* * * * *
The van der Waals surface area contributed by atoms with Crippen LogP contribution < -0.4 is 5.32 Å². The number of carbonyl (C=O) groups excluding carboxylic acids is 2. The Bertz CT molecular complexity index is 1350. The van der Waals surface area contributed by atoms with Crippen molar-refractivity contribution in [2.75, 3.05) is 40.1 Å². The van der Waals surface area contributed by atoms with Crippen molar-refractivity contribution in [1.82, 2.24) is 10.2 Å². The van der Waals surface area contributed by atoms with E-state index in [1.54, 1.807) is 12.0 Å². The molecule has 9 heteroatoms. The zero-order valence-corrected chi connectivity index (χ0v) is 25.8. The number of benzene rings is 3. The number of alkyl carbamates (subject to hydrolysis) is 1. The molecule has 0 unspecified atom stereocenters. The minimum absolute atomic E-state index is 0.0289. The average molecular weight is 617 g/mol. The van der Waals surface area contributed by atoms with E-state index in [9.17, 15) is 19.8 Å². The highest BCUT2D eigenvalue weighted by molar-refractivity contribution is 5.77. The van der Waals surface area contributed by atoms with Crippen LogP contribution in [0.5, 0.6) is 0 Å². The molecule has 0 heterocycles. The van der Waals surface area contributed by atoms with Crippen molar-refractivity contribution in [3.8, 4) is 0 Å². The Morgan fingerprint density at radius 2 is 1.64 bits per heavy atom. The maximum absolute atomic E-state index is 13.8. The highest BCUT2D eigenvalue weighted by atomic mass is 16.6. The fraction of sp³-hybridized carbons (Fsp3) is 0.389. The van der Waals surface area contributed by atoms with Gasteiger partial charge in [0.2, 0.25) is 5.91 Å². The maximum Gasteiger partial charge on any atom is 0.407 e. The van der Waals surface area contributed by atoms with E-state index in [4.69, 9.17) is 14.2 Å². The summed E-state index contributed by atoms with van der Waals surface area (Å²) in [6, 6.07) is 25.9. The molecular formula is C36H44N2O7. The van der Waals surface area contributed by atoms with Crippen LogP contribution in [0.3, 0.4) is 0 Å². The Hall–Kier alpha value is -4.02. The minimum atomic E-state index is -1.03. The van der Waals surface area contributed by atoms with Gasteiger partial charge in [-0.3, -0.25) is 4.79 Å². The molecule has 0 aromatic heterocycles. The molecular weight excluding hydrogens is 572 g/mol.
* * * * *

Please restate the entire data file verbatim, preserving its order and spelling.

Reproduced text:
The van der Waals surface area contributed by atoms with Crippen LogP contribution < -0.4 is 5.32 Å². The number of carbonyl (C=O) groups excluding carboxylic acids is 2. The Bertz CT molecular complexity index is 1350. The van der Waals surface area contributed by atoms with Crippen molar-refractivity contribution in [2.75, 3.05) is 40.1 Å². The van der Waals surface area contributed by atoms with Crippen molar-refractivity contribution in [1.82, 2.24) is 10.2 Å². The van der Waals surface area contributed by atoms with E-state index in [1.54, 1.807) is 12.0 Å². The molecule has 9 heteroatoms. The zero-order valence-corrected chi connectivity index (χ0v) is 25.8. The number of benzene rings is 3. The number of alkyl carbamates (subject to hydrolysis) is 1. The molecule has 0 unspecified atom stereocenters. The minimum absolute atomic E-state index is 0.0289. The average molecular weight is 617 g/mol. The van der Waals surface area contributed by atoms with E-state index in [9.17, 15) is 19.8 Å². The highest BCUT2D eigenvalue weighted by molar-refractivity contribution is 5.77. The van der Waals surface area contributed by atoms with Crippen LogP contribution in [0.5, 0.6) is 0 Å². The molecule has 0 heterocycles. The van der Waals surface area contributed by atoms with Crippen molar-refractivity contribution in [3.8, 4) is 0 Å². The Morgan fingerprint density at radius 2 is 1.64 bits per heavy atom. The maximum absolute atomic E-state index is 13.8. The highest BCUT2D eigenvalue weighted by atomic mass is 16.6. The fraction of sp³-hybridized carbons (Fsp3) is 0.389. The van der Waals surface area contributed by atoms with Gasteiger partial charge in [0.2, 0.25) is 5.91 Å². The maximum Gasteiger partial charge on any atom is 0.407 e. The van der Waals surface area contributed by atoms with E-state index in [4.69, 9.17) is 14.2 Å². The summed E-state index contributed by atoms with van der Waals surface area (Å²) in [6, 6.07) is 25.9. The molecular formula is C36H44N2O7. The van der Waals surface area contributed by atoms with Crippen LogP contribution in [0.3, 0.4) is 0 Å². The Hall–Kier alpha value is -4.02. The minimum atomic E-state index is -1.03. The van der Waals surface area contributed by atoms with Gasteiger partial charge in [-0.3, -0.25) is 4.79 Å². The molecule has 0 aromatic heterocycles. The molecular weight excluding hydrogens is 572 g/mol.